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The breadth of ocular emergencies seen in the ED requires solid examination skills and an understanding of basic differential diagnosis. An analysis of 1412 ED ocular emergencies presenting to a single center identified the four most common condition categories: ocular trauma in 27% (73% of trauma group had corneal abrasions), conjunctivitis in 15%, retinal problems in 3.6%, and glaucoma in 2%.1

This chapter reviews eye anatomy, the essential skills needed for the ED eye examination, and common ophthalmic medications. Common causes of the red eye, ocular infections and inflammation, trauma to the eye, acute visual reduction or loss, and acute cranial nerve palsies are discussed. The principles and advantages of ocular US are summarized.


The orbit is a pyramid of bony walls that converge to an apex posteriorly. The orbit is bordered superiorly by the frontal sinus, medially by the ethmoid sinus, inferiorly by the maxillary sinus, and laterally by the zygomatic bone. The ethmoid bone (lamina papyracea) is paper thin and is the most likely sinus wall to break in blunt eye trauma or to be perforated due to sinusitis with subsequent spread of infection to the orbit. The orbital contents include the ocular muscles, retroseptal fat, and the optic nerve, whereas the globe is considered a separate entity.

The anterior limit of the orbital cavity is the orbital septum (Figure 241-1), which is a layer of fascia extending from the periosteum along the orbital rim to the levator aponeurosis of the upper eyelid and to the edge of the tarsal plate of the lower eyelid. Abnormalities, such as the accumulation of blood or infection, are referred to as “preseptal” or “postseptal.” Postseptal conditions are extremely serious. The septum is generally impervious to bacteria, which serves to limit spread of infection from the facial skin into the orbit. All nerves and vessels of the eye enter through the apex of the orbit (posterior limit), which is also the site of origin for the extraocular muscles. The optic nerve is subject to compression from mass effect due to tumors, abscesses, or hematomas.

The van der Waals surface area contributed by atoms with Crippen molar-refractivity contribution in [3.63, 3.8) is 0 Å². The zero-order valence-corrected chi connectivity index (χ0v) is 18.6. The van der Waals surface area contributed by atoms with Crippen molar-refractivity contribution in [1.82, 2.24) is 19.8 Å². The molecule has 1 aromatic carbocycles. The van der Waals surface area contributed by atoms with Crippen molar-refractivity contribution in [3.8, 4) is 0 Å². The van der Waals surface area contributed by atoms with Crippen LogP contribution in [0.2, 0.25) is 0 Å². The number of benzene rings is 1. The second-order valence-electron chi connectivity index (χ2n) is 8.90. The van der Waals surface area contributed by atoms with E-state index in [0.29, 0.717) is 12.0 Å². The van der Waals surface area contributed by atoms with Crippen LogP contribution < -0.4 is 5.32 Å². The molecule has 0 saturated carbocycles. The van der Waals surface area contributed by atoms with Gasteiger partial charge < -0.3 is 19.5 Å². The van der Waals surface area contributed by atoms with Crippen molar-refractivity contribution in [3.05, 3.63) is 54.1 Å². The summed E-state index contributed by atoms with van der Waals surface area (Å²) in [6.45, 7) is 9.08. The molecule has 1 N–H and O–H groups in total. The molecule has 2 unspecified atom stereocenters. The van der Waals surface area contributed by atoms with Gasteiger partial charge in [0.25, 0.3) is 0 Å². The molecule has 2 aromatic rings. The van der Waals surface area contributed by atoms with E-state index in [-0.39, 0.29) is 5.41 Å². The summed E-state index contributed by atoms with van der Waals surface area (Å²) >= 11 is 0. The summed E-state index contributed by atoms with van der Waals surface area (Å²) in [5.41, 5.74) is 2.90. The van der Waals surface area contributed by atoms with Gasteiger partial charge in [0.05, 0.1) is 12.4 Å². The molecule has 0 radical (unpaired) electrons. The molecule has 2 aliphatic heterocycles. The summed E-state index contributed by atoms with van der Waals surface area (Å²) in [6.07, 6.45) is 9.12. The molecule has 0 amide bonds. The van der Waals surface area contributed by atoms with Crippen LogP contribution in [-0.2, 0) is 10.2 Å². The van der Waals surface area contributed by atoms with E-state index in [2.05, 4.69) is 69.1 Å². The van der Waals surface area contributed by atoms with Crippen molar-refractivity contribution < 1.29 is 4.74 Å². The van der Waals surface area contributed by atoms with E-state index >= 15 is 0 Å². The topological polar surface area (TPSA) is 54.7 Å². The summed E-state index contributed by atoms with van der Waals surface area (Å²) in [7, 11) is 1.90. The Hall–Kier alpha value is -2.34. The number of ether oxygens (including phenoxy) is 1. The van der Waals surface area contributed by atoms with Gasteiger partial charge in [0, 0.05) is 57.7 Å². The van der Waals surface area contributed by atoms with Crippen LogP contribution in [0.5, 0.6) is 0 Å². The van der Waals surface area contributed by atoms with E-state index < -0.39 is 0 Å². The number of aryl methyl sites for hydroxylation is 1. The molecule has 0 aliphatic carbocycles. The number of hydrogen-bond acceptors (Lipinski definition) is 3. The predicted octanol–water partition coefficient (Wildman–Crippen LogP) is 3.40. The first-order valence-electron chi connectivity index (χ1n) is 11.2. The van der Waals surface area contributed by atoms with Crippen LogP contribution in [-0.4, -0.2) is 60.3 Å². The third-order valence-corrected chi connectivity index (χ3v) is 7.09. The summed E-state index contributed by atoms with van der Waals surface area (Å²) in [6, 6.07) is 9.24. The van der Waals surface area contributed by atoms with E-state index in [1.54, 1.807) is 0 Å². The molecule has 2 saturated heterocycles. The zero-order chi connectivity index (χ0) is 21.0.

FIGURE 241-1.

Cross-section of the anterior orbit. [Reproduced with permission from Riordan-Eva P, Whitcher J: Vaughn & Asbury’s General Ophthalmology, 17th ed. New York: Lange Medical Books/McGraw-Hill; 2008.]

The arterial blood supply of the eye and orbit is the ophthalmic artery, the first major branch of the intracranial portion of the internal carotid artery, which enters the orbit beneath the optic nerve. The central retinal artery is the first intraorbital branch of the ophthalmic artery and courses through the optic nerve. The venous drainage of the eye and orbit is through the ophthalmic veins, which drain into the central retinal vein. The ophthalmic veins communicate directly to the cavernous sinus. This ...

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